Dana Johannsen is the NZ Herald's chief sports reporter

Yachting: Oracle face misconduct probe

Illegal modifications carry serious penalties in further blow for troubled event

America's Cup defenders Oracle are being investigated for misconduct after it appears they deliberately broke the class rules during the AC45 World Series regattas.

Regatta director Iain Murray protested to the international jury earlier this week after being notified by the measurement committee that two AC45 catamarans belonging to Oracle and one belonging to Ben Ainslie Racing had been illegally modified.

The committee's report concluded the modifications "appear to be intentional efforts to circumvent the limitations of the AC45 class rule, and are therefore serious in nature".

It is understood lead was found in the dolphin striker - a small vertical spar that provides support for the beam in order to brace the mast load - of the catamarans, which have now been handed over to the youth teams competing in the upcoming Red Bull Youth America's Cup next month.

In response, Oracle and Ben Ainslie Racing yesterday forfeited their results from the past three America's Cup World Series regattas, and have been ordered to return their trophies and prizes. The points for the series are being rescored.

But there could be far more serious implications for the teams, and in particular Oracle, with the international jury investigating them under rule 69 of the racing rules of sailing, and article 60 of the protocol which governs the America's Cup.

Both rules relate to upholding the integrity of the sport.

The protocol states competitors shall not engage in any conduct or activity that "may impair public confidence in the honest and orderly conduct of the America's Cup".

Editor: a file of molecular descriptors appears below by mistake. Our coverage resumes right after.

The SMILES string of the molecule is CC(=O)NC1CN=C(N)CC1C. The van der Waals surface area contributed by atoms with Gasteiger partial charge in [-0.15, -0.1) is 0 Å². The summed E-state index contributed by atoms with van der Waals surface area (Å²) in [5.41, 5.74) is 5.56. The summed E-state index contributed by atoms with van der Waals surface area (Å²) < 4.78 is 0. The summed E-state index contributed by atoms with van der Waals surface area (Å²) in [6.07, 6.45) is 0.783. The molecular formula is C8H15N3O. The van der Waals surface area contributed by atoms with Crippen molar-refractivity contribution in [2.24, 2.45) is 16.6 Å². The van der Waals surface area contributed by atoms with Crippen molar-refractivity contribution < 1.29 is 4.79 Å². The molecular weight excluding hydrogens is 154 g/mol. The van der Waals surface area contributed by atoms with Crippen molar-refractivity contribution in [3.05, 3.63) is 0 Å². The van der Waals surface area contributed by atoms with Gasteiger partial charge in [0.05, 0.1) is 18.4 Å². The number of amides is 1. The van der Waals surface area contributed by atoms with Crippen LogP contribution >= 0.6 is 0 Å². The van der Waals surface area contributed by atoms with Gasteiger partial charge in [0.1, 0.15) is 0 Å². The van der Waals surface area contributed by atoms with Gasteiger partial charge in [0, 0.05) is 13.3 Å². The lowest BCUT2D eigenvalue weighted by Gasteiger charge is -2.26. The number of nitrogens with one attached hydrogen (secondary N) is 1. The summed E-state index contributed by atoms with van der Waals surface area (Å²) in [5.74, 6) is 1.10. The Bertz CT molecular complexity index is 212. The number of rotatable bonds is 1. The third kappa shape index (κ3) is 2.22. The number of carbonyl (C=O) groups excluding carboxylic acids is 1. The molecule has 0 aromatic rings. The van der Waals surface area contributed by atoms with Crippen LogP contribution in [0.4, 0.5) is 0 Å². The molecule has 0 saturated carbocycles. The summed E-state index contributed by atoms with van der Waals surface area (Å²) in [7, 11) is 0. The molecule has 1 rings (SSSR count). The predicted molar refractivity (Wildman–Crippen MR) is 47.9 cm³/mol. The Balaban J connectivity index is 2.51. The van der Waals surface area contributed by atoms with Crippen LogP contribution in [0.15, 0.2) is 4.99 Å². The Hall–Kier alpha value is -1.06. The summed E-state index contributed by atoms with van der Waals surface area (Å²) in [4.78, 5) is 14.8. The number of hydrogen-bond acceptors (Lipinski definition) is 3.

Yachting website Sail World reported that deliberate breaches of class rules are regarded extremely seriously as "they are difficult to detect and sailing is a sport which relies on the integrity of sailors not to take advantage of a situation. Penalties for intentionally altering a measurement condition of a boat can therefore be severe, and may include substantial bans from the sport on both those directly involved and those not directly involved, but who had knowledge of the situation."

Oracle chief executive Russell Coutts yesterday quickly moved to distance himself and his frontline sailors from any wrongdoing, issuing a statement saying the illegal modifications were made "by a small number of team members involved in the AC45 circuit, without the knowledge of management or the skippers, and without having followed standard internal procedures".

One of the big problems with the smaller one-design AC45 catamarans was getting enough weight forward which affected stability, but Coutts said modifications had no impact on the performance of the boats.

"Our team is very disappointed by this turn of events, and I believe that voluntarily withdrawing from these past AC45 regattas is the appropriate corrective action," he said.

While the breaches were made in the lower-profile warm-up event, the violations are another smudge on an already troubled regatta and will raise further questions over the general conduct of the Cup defenders.

Team New Zealand would not comment last night.

- NZ Herald

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